Driving under the influence or while intoxicated is a serious offense in Georgia, and a conviction might result in a sentence that includes jail time. Under certain circumstances, however, you may receive an alternative sentence such as mandatory attendance at a rehabilitation program, performing community service or probation. 

In the case of a Georgia woman who pleaded guilty to her fourth DUI, she received a sentence of 36-months, which included only 15 days of jail time. As reported by 11Alive, she will carry out the remainder of her 36-month sentence on probation. 

Chalking up repeated DUI charges in the Peach State can result in a felony conviction with up to five years of incarceration in a state prison. The Georgia woman’s sentence of 36-months for her fourth DUI may appear rather lenient at first, but the timing worked in her favor. The mandated felony charge and jail time applies for three convictions within a five-year period, but her most recent conviction was in 2009. Local reporting of the sentencing, however, was not without mention of surprise at the lack of a much lengthier jail term.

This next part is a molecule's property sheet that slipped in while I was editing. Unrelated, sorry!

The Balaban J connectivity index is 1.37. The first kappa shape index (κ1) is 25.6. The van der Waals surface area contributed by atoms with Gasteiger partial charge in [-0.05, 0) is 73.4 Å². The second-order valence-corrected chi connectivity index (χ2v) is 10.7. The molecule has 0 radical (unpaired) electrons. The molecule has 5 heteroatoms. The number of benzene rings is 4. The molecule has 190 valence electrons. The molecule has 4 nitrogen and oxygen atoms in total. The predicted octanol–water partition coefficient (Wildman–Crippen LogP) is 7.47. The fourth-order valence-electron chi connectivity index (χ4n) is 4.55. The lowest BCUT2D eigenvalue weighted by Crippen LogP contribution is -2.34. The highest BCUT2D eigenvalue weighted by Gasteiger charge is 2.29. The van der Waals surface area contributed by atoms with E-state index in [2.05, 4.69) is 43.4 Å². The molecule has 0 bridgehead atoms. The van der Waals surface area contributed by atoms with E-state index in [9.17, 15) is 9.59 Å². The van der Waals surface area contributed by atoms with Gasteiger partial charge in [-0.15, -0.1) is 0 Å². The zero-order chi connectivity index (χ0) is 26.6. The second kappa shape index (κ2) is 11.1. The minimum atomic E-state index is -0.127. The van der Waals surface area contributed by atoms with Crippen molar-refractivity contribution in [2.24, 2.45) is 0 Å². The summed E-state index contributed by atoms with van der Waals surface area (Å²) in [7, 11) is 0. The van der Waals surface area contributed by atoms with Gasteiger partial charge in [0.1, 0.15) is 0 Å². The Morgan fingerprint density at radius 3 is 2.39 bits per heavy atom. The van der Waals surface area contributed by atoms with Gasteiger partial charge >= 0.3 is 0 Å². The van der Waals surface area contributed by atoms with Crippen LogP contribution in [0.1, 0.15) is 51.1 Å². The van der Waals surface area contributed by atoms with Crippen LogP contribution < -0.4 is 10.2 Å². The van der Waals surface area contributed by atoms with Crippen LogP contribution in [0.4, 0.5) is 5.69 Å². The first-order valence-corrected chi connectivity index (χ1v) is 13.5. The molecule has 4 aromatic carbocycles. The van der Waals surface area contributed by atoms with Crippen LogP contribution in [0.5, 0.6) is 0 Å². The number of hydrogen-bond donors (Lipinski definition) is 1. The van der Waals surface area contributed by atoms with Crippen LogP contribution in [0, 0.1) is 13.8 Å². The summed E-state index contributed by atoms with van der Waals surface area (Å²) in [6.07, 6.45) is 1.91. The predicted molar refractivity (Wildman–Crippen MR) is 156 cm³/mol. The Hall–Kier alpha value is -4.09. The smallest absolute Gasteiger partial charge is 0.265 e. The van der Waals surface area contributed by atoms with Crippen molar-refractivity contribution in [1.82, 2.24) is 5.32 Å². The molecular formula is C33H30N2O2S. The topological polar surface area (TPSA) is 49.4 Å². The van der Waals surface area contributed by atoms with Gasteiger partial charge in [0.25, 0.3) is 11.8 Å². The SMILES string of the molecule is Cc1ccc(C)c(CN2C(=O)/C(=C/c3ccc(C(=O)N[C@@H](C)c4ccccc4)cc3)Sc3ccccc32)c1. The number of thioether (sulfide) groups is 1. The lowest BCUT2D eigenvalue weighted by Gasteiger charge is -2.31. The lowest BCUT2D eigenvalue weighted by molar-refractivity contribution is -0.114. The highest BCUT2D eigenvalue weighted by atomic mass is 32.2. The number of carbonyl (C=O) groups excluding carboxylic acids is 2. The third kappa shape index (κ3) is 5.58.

When law enforcement officials arrived on the scene of the head-on collision the defendant caused, she admitted to taking anti-anxiety medication and drinking six alcoholic beverages. Allegedly intoxicated to the point of slurring her speech, she also had trouble standing up. She said she was babysitting her two nieces, but did not know where they were. Law enforcement later discovered that her nieces, aged 2 and 4, were at her home. 

Because the two children were not in the car with her at the time of the accident, it may have contributed to the judge awarding her a sentence allowing her to serve the majority of it on probation. It may also be helpful for a defendant to show that he or she has made an effort to obtain help in overcoming a dependence on drugs or alcohol. 

In addition to the probation and her brief jail time, the judge stipulated further sentencing requirements. She must also perform community service, submit to drug and alcohol tests at random times, undergo alcohol and drug treatment and pay fines. 

The intent of the information provided is to serve educational purposes only. Readers should not interpret the above content as legal advice.